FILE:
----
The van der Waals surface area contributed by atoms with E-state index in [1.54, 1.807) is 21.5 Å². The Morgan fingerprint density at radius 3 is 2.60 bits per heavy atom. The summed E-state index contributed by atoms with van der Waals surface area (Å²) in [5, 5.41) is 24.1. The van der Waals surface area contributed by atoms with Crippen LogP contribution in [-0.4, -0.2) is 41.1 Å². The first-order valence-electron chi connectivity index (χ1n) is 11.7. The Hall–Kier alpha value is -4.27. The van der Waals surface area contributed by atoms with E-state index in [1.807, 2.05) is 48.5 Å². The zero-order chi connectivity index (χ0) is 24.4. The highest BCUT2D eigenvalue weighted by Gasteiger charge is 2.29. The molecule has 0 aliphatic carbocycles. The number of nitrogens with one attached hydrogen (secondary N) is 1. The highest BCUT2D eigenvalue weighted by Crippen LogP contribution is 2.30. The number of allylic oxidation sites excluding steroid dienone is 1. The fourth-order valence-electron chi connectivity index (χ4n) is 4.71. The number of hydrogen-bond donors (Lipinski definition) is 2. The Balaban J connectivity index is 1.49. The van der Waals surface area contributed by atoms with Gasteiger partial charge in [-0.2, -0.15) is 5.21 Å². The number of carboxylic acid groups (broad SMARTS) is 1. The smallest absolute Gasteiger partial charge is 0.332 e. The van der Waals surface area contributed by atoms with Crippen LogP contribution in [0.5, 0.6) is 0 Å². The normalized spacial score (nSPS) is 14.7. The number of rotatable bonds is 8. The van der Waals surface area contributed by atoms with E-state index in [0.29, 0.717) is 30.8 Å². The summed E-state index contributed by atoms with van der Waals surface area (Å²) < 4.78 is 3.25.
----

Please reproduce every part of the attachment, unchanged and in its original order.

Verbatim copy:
The van der Waals surface area contributed by atoms with E-state index in [1.54, 1.807) is 21.5 Å². The Morgan fingerprint density at radius 3 is 2.60 bits per heavy atom. The summed E-state index contributed by atoms with van der Waals surface area (Å²) in [5, 5.41) is 24.1. The van der Waals surface area contributed by atoms with Crippen LogP contribution in [-0.4, -0.2) is 41.1 Å². The first-order valence-electron chi connectivity index (χ1n) is 11.7. The Hall–Kier alpha value is -4.27. The van der Waals surface area contributed by atoms with E-state index in [1.807, 2.05) is 48.5 Å². The zero-order chi connectivity index (χ0) is 24.4. The highest BCUT2D eigenvalue weighted by Gasteiger charge is 2.29. The molecule has 0 aliphatic carbocycles. The number of nitrogens with one attached hydrogen (secondary N) is 1. The highest BCUT2D eigenvalue weighted by Crippen LogP contribution is 2.30. The number of allylic oxidation sites excluding steroid dienone is 1. The fourth-order valence-electron chi connectivity index (χ4n) is 4.71. The number of hydrogen-bond donors (Lipinski definition) is 2. The Balaban J connectivity index is 1.49. The van der Waals surface area contributed by atoms with Gasteiger partial charge in [-0.2, -0.15) is 5.21 Å². The number of carboxylic acid groups (broad SMARTS) is 1. The smallest absolute Gasteiger partial charge is 0.332 e. The van der Waals surface area contributed by atoms with Crippen LogP contribution in [0.5, 0.6) is 0 Å². The normalized spacial score (nSPS) is 14.7. The number of rotatable bonds is 8. The van der Waals surface area contributed by atoms with E-state index in [0.29, 0.717) is 30.8 Å². The summed E-state index contributed by atoms with van der Waals surface area (Å²) < 4.78 is 3.25.